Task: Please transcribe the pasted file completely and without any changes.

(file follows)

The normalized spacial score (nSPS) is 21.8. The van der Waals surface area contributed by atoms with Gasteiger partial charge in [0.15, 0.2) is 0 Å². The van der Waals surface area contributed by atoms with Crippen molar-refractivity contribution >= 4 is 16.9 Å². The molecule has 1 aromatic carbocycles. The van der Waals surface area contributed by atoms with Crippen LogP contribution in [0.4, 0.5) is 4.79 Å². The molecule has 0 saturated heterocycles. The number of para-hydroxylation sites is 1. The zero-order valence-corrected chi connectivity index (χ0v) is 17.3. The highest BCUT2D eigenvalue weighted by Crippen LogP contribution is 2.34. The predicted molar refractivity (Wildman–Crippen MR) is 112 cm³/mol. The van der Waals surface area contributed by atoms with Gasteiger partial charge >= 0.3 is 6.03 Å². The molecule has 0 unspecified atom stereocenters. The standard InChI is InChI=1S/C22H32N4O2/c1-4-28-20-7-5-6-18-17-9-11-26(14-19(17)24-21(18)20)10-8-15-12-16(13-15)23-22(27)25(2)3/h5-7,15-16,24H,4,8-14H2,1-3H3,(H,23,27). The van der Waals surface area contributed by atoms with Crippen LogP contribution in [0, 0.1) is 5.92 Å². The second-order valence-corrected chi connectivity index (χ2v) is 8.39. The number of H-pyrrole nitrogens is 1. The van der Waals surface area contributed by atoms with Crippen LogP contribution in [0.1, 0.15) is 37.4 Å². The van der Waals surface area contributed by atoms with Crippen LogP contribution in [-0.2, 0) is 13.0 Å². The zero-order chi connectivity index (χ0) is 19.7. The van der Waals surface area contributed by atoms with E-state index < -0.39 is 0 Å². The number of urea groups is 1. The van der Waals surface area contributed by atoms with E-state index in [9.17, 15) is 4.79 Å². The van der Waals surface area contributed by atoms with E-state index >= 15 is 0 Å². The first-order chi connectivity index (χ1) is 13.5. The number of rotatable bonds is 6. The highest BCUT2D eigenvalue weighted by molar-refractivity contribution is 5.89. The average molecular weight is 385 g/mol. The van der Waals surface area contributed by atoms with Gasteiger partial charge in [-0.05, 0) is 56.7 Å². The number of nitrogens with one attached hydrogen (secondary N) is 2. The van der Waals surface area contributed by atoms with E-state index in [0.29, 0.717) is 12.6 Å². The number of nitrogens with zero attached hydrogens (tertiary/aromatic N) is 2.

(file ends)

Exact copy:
The normalized spacial score (nSPS) is 21.8. The van der Waals surface area contributed by atoms with Gasteiger partial charge in [0.15, 0.2) is 0 Å². The van der Waals surface area contributed by atoms with Crippen molar-refractivity contribution >= 4 is 16.9 Å². The molecule has 1 aromatic carbocycles. The van der Waals surface area contributed by atoms with Crippen LogP contribution in [0.4, 0.5) is 4.79 Å². The molecule has 0 saturated heterocycles. The number of para-hydroxylation sites is 1. The zero-order valence-corrected chi connectivity index (χ0v) is 17.3. The highest BCUT2D eigenvalue weighted by Crippen LogP contribution is 2.34. The predicted molar refractivity (Wildman–Crippen MR) is 112 cm³/mol. The van der Waals surface area contributed by atoms with Gasteiger partial charge >= 0.3 is 6.03 Å². The molecule has 0 unspecified atom stereocenters. The standard InChI is InChI=1S/C22H32N4O2/c1-4-28-20-7-5-6-18-17-9-11-26(14-19(17)24-21(18)20)10-8-15-12-16(13-15)23-22(27)25(2)3/h5-7,15-16,24H,4,8-14H2,1-3H3,(H,23,27). The van der Waals surface area contributed by atoms with Crippen LogP contribution in [0, 0.1) is 5.92 Å². The second-order valence-corrected chi connectivity index (χ2v) is 8.39. The number of H-pyrrole nitrogens is 1. The van der Waals surface area contributed by atoms with Crippen LogP contribution in [0.1, 0.15) is 37.4 Å². The van der Waals surface area contributed by atoms with Crippen LogP contribution in [-0.2, 0) is 13.0 Å². The zero-order chi connectivity index (χ0) is 19.7. The van der Waals surface area contributed by atoms with E-state index < -0.39 is 0 Å². The number of urea groups is 1. The van der Waals surface area contributed by atoms with E-state index in [9.17, 15) is 4.79 Å². The van der Waals surface area contributed by atoms with E-state index >= 15 is 0 Å². The first-order chi connectivity index (χ1) is 13.5. The number of rotatable bonds is 6. The highest BCUT2D eigenvalue weighted by molar-refractivity contribution is 5.89. The average molecular weight is 385 g/mol. The van der Waals surface area contributed by atoms with Gasteiger partial charge in [-0.05, 0) is 56.7 Å². The number of nitrogens with one attached hydrogen (secondary N) is 2. The van der Waals surface area contributed by atoms with E-state index in [0.29, 0.717) is 12.6 Å². The number of nitrogens with zero attached hydrogens (tertiary/aromatic N) is 2.